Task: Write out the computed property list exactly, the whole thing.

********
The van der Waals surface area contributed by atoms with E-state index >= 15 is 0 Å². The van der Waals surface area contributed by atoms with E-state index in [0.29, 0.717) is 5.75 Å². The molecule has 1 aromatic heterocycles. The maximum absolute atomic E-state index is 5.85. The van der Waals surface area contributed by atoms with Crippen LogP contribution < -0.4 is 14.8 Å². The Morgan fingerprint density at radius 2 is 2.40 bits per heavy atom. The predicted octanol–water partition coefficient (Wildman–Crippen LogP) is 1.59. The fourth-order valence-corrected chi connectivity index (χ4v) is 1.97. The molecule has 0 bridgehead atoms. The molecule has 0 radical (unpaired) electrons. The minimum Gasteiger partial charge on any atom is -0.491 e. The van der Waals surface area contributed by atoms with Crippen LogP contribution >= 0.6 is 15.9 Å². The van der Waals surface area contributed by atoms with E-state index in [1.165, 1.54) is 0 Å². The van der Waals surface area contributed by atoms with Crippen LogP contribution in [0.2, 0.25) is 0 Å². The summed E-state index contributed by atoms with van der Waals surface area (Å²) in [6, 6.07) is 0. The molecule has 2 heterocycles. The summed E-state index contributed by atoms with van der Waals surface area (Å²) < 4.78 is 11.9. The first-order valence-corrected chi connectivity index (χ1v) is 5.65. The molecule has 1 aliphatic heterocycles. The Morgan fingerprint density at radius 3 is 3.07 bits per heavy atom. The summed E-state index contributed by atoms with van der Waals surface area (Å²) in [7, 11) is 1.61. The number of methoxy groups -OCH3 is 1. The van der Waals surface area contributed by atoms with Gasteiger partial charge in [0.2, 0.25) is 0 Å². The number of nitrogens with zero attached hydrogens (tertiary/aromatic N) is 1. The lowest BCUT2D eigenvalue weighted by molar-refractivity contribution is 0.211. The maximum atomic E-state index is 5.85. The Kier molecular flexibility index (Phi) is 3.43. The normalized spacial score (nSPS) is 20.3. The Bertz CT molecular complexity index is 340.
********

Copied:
The van der Waals surface area contributed by atoms with E-state index >= 15 is 0 Å². The van der Waals surface area contributed by atoms with E-state index in [0.29, 0.717) is 5.75 Å². The molecule has 1 aromatic heterocycles. The maximum absolute atomic E-state index is 5.85. The van der Waals surface area contributed by atoms with Crippen LogP contribution < -0.4 is 14.8 Å². The Morgan fingerprint density at radius 2 is 2.40 bits per heavy atom. The predicted octanol–water partition coefficient (Wildman–Crippen LogP) is 1.59. The fourth-order valence-corrected chi connectivity index (χ4v) is 1.97. The molecule has 0 bridgehead atoms. The molecule has 0 radical (unpaired) electrons. The minimum Gasteiger partial charge on any atom is -0.491 e. The van der Waals surface area contributed by atoms with Crippen LogP contribution >= 0.6 is 15.9 Å². The van der Waals surface area contributed by atoms with E-state index in [1.165, 1.54) is 0 Å². The van der Waals surface area contributed by atoms with Crippen LogP contribution in [0.2, 0.25) is 0 Å². The summed E-state index contributed by atoms with van der Waals surface area (Å²) in [6, 6.07) is 0. The molecule has 2 heterocycles. The summed E-state index contributed by atoms with van der Waals surface area (Å²) < 4.78 is 11.9. The first-order valence-corrected chi connectivity index (χ1v) is 5.65. The molecule has 1 aliphatic heterocycles. The Morgan fingerprint density at radius 3 is 3.07 bits per heavy atom. The summed E-state index contributed by atoms with van der Waals surface area (Å²) in [7, 11) is 1.61. The number of methoxy groups -OCH3 is 1. The van der Waals surface area contributed by atoms with Gasteiger partial charge in [0.2, 0.25) is 0 Å². The number of nitrogens with zero attached hydrogens (tertiary/aromatic N) is 1. The lowest BCUT2D eigenvalue weighted by molar-refractivity contribution is 0.211. The maximum atomic E-state index is 5.85. The Kier molecular flexibility index (Phi) is 3.43. The normalized spacial score (nSPS) is 20.3. The Bertz CT molecular complexity index is 340.